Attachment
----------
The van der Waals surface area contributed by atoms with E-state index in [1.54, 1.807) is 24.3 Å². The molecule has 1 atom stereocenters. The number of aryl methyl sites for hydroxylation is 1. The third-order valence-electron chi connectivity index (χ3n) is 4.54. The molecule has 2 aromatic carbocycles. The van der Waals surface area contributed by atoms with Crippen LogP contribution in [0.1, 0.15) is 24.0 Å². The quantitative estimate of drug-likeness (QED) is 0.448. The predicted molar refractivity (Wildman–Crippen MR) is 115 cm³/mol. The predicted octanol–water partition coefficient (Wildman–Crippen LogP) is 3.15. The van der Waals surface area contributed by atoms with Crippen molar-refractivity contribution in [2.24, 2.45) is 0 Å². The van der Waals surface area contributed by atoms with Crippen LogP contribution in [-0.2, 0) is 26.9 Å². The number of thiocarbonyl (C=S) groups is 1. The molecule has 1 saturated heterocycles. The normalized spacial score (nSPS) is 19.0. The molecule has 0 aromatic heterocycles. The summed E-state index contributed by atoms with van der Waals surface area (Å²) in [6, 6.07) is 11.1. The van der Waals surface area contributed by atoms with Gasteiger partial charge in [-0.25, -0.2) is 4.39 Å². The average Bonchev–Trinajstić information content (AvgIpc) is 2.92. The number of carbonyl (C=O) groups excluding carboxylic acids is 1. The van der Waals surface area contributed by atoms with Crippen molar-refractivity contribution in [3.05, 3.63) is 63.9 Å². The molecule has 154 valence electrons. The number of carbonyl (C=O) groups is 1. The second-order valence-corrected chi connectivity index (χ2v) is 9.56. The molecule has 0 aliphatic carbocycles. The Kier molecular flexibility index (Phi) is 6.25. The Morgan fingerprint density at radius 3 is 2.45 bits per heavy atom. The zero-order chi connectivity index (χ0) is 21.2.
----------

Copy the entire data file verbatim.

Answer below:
The van der Waals surface area contributed by atoms with E-state index in [1.54, 1.807) is 24.3 Å². The molecule has 1 atom stereocenters. The number of aryl methyl sites for hydroxylation is 1. The third-order valence-electron chi connectivity index (χ3n) is 4.54. The molecule has 2 aromatic carbocycles. The van der Waals surface area contributed by atoms with Crippen LogP contribution in [0.1, 0.15) is 24.0 Å². The quantitative estimate of drug-likeness (QED) is 0.448. The predicted molar refractivity (Wildman–Crippen MR) is 115 cm³/mol. The predicted octanol–water partition coefficient (Wildman–Crippen LogP) is 3.15. The van der Waals surface area contributed by atoms with Crippen molar-refractivity contribution in [2.24, 2.45) is 0 Å². The van der Waals surface area contributed by atoms with Crippen LogP contribution in [-0.2, 0) is 26.9 Å². The number of thiocarbonyl (C=S) groups is 1. The molecule has 1 saturated heterocycles. The normalized spacial score (nSPS) is 19.0. The molecule has 0 aromatic heterocycles. The summed E-state index contributed by atoms with van der Waals surface area (Å²) in [6, 6.07) is 11.1. The van der Waals surface area contributed by atoms with Gasteiger partial charge in [-0.25, -0.2) is 4.39 Å². The average Bonchev–Trinajstić information content (AvgIpc) is 2.92. The number of carbonyl (C=O) groups excluding carboxylic acids is 1. The van der Waals surface area contributed by atoms with Crippen molar-refractivity contribution in [3.05, 3.63) is 63.9 Å². The molecule has 154 valence electrons. The number of carbonyl (C=O) groups is 1. The second-order valence-corrected chi connectivity index (χ2v) is 9.56. The molecule has 0 aliphatic carbocycles. The Kier molecular flexibility index (Phi) is 6.25. The Morgan fingerprint density at radius 3 is 2.45 bits per heavy atom. The zero-order chi connectivity index (χ0) is 21.2.